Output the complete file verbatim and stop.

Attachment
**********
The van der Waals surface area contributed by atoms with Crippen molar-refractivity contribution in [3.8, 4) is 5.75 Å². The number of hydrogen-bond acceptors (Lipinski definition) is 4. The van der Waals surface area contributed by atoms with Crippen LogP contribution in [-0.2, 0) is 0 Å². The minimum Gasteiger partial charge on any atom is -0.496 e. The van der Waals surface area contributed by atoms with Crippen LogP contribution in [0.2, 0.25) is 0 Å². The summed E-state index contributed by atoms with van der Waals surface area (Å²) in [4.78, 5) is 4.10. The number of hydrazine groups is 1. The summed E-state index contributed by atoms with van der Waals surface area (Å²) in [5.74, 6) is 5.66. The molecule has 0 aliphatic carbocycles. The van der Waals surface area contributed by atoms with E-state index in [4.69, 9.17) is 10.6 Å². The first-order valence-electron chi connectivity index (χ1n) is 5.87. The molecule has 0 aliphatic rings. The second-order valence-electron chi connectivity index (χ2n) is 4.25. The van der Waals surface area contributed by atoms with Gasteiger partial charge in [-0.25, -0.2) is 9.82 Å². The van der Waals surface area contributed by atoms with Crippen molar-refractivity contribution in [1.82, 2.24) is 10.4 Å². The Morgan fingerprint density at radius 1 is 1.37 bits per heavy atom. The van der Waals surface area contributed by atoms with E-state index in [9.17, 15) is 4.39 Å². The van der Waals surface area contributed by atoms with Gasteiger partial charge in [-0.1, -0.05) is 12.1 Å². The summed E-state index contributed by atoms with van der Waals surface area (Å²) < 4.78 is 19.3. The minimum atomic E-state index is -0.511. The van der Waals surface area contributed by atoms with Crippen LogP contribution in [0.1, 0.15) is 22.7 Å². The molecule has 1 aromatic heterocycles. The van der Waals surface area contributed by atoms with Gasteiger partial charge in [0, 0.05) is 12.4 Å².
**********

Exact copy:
The van der Waals surface area contributed by atoms with Crippen molar-refractivity contribution in [3.8, 4) is 5.75 Å². The number of hydrogen-bond acceptors (Lipinski definition) is 4. The van der Waals surface area contributed by atoms with Crippen LogP contribution in [-0.2, 0) is 0 Å². The minimum Gasteiger partial charge on any atom is -0.496 e. The van der Waals surface area contributed by atoms with Crippen LogP contribution in [0.2, 0.25) is 0 Å². The summed E-state index contributed by atoms with van der Waals surface area (Å²) in [4.78, 5) is 4.10. The number of hydrazine groups is 1. The summed E-state index contributed by atoms with van der Waals surface area (Å²) in [5.74, 6) is 5.66. The molecule has 0 aliphatic carbocycles. The van der Waals surface area contributed by atoms with E-state index in [4.69, 9.17) is 10.6 Å². The first-order valence-electron chi connectivity index (χ1n) is 5.87. The molecule has 0 aliphatic rings. The second-order valence-electron chi connectivity index (χ2n) is 4.25. The van der Waals surface area contributed by atoms with Gasteiger partial charge in [-0.25, -0.2) is 9.82 Å². The van der Waals surface area contributed by atoms with Crippen molar-refractivity contribution in [1.82, 2.24) is 10.4 Å². The Morgan fingerprint density at radius 1 is 1.37 bits per heavy atom. The van der Waals surface area contributed by atoms with E-state index in [9.17, 15) is 4.39 Å². The van der Waals surface area contributed by atoms with Gasteiger partial charge in [-0.1, -0.05) is 12.1 Å². The summed E-state index contributed by atoms with van der Waals surface area (Å²) < 4.78 is 19.3. The minimum atomic E-state index is -0.511. The van der Waals surface area contributed by atoms with Crippen LogP contribution in [0.1, 0.15) is 22.7 Å². The molecule has 1 aromatic heterocycles. The van der Waals surface area contributed by atoms with Gasteiger partial charge in [0, 0.05) is 12.4 Å².